Florida doctor explains what pregnant women need to know about coronavirus
No current reports of birth defects
GAINESVILLE, Fla. – Pregnant women who are due to give birth during the coronavirus crisis currently affecting our country are likely worried about their risk of contracting the respiratory illness and if their unborn child could also be in danger.
The University of Florida College of Medicine’s department of obstetrics and gynecology chair Dr. John Smulian recently answered some questions about how pregnant women are affected and what they should know about COVID-19.
His responses, originally published on UF Health’s public information site, are pasted below:
Q. Are pregnant women more susceptible to contracting COVID-19?
There is currently limited information regarding COVID-19 and pregnancy. However, available reports suggest that pregnant women are not more likely to become infected than non-pregnant individuals with similar characteristics. There is no evidence that pregnant women with COVID-19 have a more severe disease course than others. If a pregnant woman develops severe symptoms from COVID-19, there may be an increased chance of an early delivery or cesarean delivery in the third trimester, which is similar to what is seen with severe influenza infections. There have been no reports so far of an association of COVID-19 with early miscarriage rates or birth defects. Available information suggests that the virus is more likely to affect (and more likely to be severe in) older individuals. In addition, there are more males who have developed an infection than females.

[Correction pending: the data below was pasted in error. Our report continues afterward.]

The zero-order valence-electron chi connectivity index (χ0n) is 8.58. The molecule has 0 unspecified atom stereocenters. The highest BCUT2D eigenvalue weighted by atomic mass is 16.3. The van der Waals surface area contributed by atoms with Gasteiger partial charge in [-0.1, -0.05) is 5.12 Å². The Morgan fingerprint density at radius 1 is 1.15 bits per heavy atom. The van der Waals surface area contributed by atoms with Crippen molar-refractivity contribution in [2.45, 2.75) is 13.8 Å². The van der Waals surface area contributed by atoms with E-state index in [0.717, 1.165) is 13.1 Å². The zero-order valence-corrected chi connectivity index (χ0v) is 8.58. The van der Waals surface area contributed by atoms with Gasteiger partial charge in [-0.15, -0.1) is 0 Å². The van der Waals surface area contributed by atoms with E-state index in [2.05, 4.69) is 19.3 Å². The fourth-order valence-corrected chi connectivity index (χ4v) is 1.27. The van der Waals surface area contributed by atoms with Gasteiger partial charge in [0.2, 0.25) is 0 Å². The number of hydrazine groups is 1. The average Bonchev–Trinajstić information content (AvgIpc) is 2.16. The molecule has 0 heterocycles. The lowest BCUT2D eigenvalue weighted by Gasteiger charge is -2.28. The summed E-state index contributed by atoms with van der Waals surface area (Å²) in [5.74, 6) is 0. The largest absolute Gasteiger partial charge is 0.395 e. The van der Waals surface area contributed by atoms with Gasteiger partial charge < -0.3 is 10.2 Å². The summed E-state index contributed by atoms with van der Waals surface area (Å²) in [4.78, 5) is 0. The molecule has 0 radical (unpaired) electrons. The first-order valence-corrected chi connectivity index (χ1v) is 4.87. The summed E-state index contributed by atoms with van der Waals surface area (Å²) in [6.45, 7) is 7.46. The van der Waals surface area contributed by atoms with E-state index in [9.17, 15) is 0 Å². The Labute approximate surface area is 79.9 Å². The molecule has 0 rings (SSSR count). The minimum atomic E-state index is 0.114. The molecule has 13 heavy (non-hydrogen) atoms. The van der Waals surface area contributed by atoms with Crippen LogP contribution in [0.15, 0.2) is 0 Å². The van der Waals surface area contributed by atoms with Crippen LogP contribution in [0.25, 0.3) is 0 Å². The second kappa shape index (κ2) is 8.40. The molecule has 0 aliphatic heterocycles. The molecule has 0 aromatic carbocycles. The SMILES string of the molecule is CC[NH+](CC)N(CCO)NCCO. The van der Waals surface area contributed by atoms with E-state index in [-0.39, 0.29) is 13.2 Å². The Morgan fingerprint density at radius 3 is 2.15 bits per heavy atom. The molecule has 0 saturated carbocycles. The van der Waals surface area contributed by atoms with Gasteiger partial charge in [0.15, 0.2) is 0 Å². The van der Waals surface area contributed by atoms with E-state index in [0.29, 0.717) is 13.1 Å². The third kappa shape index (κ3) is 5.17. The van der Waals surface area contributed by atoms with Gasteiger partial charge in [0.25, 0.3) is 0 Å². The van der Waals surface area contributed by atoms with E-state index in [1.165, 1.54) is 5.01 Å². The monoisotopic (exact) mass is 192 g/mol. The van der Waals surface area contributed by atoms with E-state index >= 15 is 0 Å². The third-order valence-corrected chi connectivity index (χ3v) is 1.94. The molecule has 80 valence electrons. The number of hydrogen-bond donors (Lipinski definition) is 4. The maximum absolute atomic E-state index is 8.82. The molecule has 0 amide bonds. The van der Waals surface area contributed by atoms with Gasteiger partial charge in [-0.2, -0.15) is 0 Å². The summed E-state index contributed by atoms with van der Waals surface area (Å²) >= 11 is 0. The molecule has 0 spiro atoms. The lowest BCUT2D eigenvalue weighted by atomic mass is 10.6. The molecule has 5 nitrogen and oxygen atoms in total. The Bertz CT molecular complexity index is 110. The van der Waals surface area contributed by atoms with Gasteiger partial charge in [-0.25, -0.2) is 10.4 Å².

Q. Can COVID-19 be transferred from mother to baby?
There are several scientific articles describing a small number of pregnancies affected by COVID-19. None of the babies appeared to have been infected, based either on the absence of symptoms or negative tests for the virus. In one small series of births that were extensively studied, there was no evidence for the virus in the placenta (afterbirth), the umbilical cord blood, amniotic fluid or the infants. There has been one report in the media of possible transmission to the baby from a mother in England, but we do not have the details to be able to verify it. That would be the first example of mother-to-baby virus, so the details are important to help determine if transmission actually has occurred. Although there is no clear evidence of infection passing from mother to fetus during pregnancy, a mother or caretaker who has the COVID-19 infection can potentially transmit the virus to an infant if proper hygiene precautions are not taken to limit that child’s exposure.
Q. When should a pregnant woman contact her doctor if she is having symptoms of COVID-19?